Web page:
The following variables were measured: (1) relative distance in established speed zones (McInnes et al., 1995; Puente et al., 2017): stationary/walking (<6.0 km·h−1), jogging (6.0–12.0 km·h−1), running (12.1–18.0 km·h−1), high-intensity running (18.1–24.0 km·h−1), and sprinting (>24.1 km·h−1); and (2) player load, vector magnitude expressed as the square root of the sum of the squared instantaneous rates of change in acceleration in each of the three planes divided by 100 (Hawkins et al., 2001; Woods et al., 2004). These variables were used to calculate players’ locomotor ratio (player load per meter covered) at higher (running, high-intensity running, and sprinting) and lower speeds (walking and jogging) (Barrett et al., 2016). The relative locomotor ratio was calculated by normalizing the highest score to 100% and the lowest to 0%.
Descriptive statistics (mean ± SD) for the outcome measures were calculated. A linear mixed effects model was used to model the main and interactive effects of the game quarter (Q1, Q2, Q3, or Q4) and playing the position (Guards, Forwards, and Centers) were treated as the fixed effects, whereas the random effects were player ID and match code. The two locomotor ratio variables were used throughout as the dependent variables. The analysis was performed using the Statistical Package for the Social Sciences software (SPSS Inc., Chicago, IL), and statistical significance was set at p < 0.05. The post hoc comparisons were carried through estimation inferences. The comparisons between quarters were assessed via standardized mean differences and respective 90% confidence intervals. Thresholds for effect sizes statistics were 0.2, trivial; 0.6, small; 1.2, moderate; 2.0, large; and > 2.0, very large (Hopkins, 2000).
Results from the locomotor ratio at lower speeds presented a significant effect for the quarter (F = 7.3, p < 0.001) and position (F = 3.1, p = 0.04), but not for the interaction (F = 0.4, p = 0.86, see Figures 1A,C). It was possible to identify increases in the locomotor ratio from Q1 to Q4, which was similar for all playing positions. The guards had a higher locomotor ratio at lower speeds. At higher speeds, the locomotor ratio presented a contrary trend. Results showed a significant effect for the quarter (F = 7.1, p < 0.001) and position (F = 9.2, p < 0.001), but not for the interaction (F = 0.7, p = 0.63, see Figures 1B,D). However, there was a decrease in the locomotor ratio from Q1 to Q4, similar in all playing positions. The centers had lower a locomotor ratio at higher speeds.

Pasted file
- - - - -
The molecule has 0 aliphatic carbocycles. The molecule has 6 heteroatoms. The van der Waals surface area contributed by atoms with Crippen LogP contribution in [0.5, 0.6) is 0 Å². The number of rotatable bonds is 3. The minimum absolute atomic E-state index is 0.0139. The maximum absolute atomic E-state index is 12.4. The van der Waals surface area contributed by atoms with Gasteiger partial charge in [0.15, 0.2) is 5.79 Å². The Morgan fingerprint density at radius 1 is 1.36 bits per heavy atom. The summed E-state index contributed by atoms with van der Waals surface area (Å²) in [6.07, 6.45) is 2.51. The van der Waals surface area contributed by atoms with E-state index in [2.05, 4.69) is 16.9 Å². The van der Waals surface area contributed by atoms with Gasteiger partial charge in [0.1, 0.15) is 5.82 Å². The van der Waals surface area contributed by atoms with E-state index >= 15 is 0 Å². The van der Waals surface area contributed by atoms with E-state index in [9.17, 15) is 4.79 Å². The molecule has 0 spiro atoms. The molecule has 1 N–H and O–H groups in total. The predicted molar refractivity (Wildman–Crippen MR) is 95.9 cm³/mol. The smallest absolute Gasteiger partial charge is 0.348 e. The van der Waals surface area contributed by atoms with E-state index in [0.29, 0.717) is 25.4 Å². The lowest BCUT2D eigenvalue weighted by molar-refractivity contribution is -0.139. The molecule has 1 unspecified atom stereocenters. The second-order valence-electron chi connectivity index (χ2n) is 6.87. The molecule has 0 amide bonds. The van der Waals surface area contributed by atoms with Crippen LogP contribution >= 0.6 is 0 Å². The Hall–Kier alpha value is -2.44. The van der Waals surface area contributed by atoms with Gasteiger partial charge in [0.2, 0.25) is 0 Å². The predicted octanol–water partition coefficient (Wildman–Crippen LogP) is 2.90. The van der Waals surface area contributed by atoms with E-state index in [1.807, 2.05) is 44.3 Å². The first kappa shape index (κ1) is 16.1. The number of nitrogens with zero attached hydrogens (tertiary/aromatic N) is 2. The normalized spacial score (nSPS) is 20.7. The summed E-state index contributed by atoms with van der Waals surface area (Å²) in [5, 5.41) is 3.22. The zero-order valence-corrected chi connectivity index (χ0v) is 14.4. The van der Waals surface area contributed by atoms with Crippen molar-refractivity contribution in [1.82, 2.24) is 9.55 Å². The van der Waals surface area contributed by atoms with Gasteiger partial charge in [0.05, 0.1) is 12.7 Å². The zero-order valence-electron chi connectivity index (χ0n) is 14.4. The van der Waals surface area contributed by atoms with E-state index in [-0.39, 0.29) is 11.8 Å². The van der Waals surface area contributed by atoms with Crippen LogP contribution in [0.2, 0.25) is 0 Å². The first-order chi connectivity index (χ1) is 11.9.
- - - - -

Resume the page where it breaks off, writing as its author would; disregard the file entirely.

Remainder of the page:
Figure 1. Absolute (au) and relative locomotor ratio (%) at lower (A,C) and higher speeds (B,D), across game quarters for guards, forwards, and centers. Lower speeds: significant main effects of quarter and position; higher speeds: significant main effects of quarter and position;
Figure 2 depicts the standardized differences between the levels of the studied factors. Higher magnitudes were observed between Q1 and Q4 with contrary trends for lower and higher speeds. The guards’ position increased 7.7%; ±3.3% (mean difference with 90% confidence limits) at lower speeds and decreased −12.3%; ±6.1% at higher (moderate and small effect, respectively) from first to the fourth quarter. In the same line, forwards increased 6.4%; ±4.2% at lower speeds and decreased −11.5%; ±6.6% higher (both small effects). Results from the centers present more variability.
Figure 2. Standardized (Cohen) differences in locomotor ratio outcomes according to the game quarter for each playing positions. Error bars indicate uncertainty in the true mean changes with 90% confidence intervals.
Figure 3 shows the locomotor ratio when using the team quality as criteria (best and worst teams). Results from locomotor ratio at lower speeds showed no significant effect of interactions with team quality. At higher speeds, there were significant effects of team quality (F = 13.8, p < 0.001) and there was a significant interaction team quality × position (F = 4.4, p = 0.013). In general, best teams had lower locomotor ratio scores, but this was particularly noted in forwards and centers.
Figure 3. Locomotor ratio (au) at lower and higher speeds (lower and upper panel, respectively) across game quarters for guards (A,D), forwards (B,C), and centers (C,F), and separated by the best and worst teams. Lower speeds: no differences found; higher speeds: significant main effects of team quality and interaction team quality × position.
The aim of this study was to identify changes in locomotor ratio, at several speeds, during the game quarters in U-18 basketball games. General key findings showed an increase in the locomotor ratio from Q1 to Q4 at lower speeds, but contrary trends at higher speeds, i.e., the locomotor ratio decreased from Q1 to Q4. Also, forwards and centers of the best teams presented lower values at higher speeds.
The locomotor ratio has been presented and computed by the ratio between player load and total distance covered, where an increase in output is suggestive of an increase in the loading required for every given meter of distance covered on the pitch (Barrett et al., 2016). Furthermore, the established links within match movements patterns, fatigue increase and injury incident (Barrett et al., 2016), highlighting its use as a useful and promising monitoring tool in team sports. However, the onset of fatigue is likely dependent on the physical and physiological demand required by the game (Ziv and Lidor, 2009) and therefore, by using the volume of the external load as the sole parameter, the specific reference to the most demanding physical requirements are not considered. With this limitation in mind, this study extended the interpretation and applicability of this variable by calculating the locomotor ratio at different speed displacements.